Because XYZ didn’t know of the plan to disrupt corporate facilities, no countermeasures were deployed in response.
Corporations are rarely organized to support a controversial project’s security needs, so coordination of internal resources is a requirement.
Had they formed an internal stakeholders group, XYZ would have had a predetermined response strategy for company representatives dealing with protest activity and trained to that response strategy.
For instance, had XYZ decided to allow protest activity to continue near the project in a safe zone instead of attempting to stop it, they could have avoided confusion and mishandling the situation.
Corporate Communications would have had a spokesperson available with a clear response for the media message to counter any misinformation and accusations from the opposition.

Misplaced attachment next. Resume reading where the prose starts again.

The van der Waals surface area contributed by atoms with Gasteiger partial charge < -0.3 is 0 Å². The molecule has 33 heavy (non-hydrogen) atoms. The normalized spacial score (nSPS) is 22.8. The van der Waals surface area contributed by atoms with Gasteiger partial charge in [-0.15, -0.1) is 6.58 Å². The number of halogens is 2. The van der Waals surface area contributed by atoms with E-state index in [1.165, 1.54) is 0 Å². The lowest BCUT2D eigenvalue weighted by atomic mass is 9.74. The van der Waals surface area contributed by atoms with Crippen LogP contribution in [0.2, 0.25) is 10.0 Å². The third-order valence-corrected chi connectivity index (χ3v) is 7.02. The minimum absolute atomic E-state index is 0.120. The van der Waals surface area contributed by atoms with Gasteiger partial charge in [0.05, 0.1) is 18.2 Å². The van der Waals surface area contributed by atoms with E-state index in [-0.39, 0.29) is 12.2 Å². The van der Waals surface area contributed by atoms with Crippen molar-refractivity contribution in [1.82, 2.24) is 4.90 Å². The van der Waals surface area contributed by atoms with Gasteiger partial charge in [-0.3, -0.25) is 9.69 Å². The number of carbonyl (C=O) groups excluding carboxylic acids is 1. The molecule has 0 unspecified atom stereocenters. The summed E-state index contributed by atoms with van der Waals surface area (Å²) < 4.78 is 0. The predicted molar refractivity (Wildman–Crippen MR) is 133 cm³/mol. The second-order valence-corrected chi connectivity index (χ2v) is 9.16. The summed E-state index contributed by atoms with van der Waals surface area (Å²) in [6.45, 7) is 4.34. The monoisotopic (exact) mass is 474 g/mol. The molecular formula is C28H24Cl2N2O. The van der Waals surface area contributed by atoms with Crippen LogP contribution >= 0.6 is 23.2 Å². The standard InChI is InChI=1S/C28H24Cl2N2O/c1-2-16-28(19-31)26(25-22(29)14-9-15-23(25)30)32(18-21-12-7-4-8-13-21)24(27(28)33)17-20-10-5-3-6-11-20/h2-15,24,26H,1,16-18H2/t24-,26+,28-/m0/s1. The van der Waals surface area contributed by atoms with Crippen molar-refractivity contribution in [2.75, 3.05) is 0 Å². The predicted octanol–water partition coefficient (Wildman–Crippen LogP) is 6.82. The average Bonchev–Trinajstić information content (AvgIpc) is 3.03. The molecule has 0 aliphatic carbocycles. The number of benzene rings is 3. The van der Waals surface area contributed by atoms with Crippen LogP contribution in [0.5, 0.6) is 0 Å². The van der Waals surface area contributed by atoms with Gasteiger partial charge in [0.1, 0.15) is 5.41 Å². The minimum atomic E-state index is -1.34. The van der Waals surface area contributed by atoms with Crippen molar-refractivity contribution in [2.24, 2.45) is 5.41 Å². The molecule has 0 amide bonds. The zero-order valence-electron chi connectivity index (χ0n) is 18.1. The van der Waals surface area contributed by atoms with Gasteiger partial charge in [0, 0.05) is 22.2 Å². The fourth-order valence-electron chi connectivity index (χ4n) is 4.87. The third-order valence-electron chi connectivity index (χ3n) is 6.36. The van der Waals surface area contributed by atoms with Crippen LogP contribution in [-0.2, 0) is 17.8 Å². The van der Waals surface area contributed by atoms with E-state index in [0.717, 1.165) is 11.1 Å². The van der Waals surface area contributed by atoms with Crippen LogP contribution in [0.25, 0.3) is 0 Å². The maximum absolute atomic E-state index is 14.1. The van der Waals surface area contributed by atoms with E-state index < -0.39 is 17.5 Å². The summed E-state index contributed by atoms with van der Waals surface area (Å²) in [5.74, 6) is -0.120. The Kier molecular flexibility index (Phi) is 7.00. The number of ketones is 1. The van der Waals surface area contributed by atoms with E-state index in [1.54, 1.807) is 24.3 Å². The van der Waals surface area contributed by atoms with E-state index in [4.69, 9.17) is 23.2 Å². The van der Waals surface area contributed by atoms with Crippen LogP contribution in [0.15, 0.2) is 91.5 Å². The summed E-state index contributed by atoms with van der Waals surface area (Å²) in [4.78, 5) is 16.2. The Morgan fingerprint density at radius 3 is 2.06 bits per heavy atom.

Improving pipeline security to adopt a "new normal" means moving away from a reactive approach to a proactive system to equip and prepare workers, company representatives, and project partners.
Had the construction contractor received proper advanced training, he would have recognized the protestors tactic of aggravating him to generate dramatic video.
Training provided to law enforcement responders would have prepared them to effectively deal with large-scale protest activity, consistent with company construction site safety concerns.
Implementing a "New Normal" for pipeline projects includes assuring external stakeholders, particularly law enforcement agencies affected by the project, are identified and proactive relationship-building through liaison activities by the security advisor begin early in the project.
Liaison activities continue throughout the project lifecycle.
Had XYZ conducted appropriate liaison, they would have had additional opportunities to learn information they missed by not conducting an assessment: that the department responding to the protests had limited resources and no experience with large protest events.
Training could have been provided to equip the officers to respond and provisions could have been made to augment staffing levels using paid off-duty officers, sworn personnel from other jurisdictions, etc...